Because efficient i.v. administration of interleukin 2 (IL-2) in tumor patients leads to severe cardiopulmonary side effects, we developed a new form of IL-2 application that allows activation of all IL-2-responsive immune cells directly at the tumor site. In five patients with T4N9M0 transitional cell carcinoma of the bladder, we used high-dose, continuous IL-2 perfusion of the bladder (1000 units/ml, 2 ml/min, 24 h/day), for 5 days after incomplete transurethral resection of the tumor. The total dose, 15 million units, was repeated after 4–12 weeks. None of our patients showed any evidence of side effects. In blood and especially in urine, the number of eosinophil leukocytes was remarkably increased. Eosinophils were attached to the tumor cells and degranulated on them. Before treatment, no cells positive for IL-2 receptors were found in urine, and only 0–3% of lymphocytes positive for IL-2 receptors were detected in blood. After the first cycle and especially after the second, a distinct increase in positive cells up to 17% occurred. One patient had a complete histologically confirmed remission and is free of tumor 6 months after therapy. Another patient died of a vertebral metastasis 8 weeks after the first (and only) therapeutic cycle.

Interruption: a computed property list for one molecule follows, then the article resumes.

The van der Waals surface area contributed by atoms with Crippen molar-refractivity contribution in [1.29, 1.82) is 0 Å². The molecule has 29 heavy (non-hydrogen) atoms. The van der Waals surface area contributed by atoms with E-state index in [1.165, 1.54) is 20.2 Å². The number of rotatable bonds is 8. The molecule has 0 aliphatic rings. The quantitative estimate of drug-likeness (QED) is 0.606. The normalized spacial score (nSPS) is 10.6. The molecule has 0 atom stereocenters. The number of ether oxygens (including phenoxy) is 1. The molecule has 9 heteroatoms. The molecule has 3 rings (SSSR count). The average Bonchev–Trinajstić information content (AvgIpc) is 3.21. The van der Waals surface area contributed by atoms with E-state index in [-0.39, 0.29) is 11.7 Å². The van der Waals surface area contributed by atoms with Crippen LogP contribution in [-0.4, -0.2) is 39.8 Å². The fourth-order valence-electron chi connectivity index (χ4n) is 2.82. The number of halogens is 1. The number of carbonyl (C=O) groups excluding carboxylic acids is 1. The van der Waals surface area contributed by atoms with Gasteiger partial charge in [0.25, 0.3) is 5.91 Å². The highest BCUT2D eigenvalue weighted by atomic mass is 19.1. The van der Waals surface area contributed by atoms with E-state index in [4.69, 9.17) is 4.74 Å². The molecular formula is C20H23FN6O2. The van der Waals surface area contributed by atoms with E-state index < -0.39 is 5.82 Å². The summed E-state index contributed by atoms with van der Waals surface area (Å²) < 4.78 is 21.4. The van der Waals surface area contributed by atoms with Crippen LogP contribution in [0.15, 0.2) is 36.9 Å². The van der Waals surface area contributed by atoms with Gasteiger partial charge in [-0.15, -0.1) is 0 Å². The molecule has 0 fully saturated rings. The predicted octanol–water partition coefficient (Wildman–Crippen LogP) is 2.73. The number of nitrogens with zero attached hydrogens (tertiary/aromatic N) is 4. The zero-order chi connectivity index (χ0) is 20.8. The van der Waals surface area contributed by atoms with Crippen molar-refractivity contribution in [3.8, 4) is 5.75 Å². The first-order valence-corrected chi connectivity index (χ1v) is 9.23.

Local administration of a high dose of IL-2 induces local and systemic immunopotentiation diagnosed by activation marker analysis without any side effects and can be used in inoperable transitional cell carcinoma of the bladder. The optimal dosage still needs to be defined. Bladder carcinoma is an ideal model that offers a unique chance to use urine cytology to study the cooperation and activation of immune cells at the tumor site.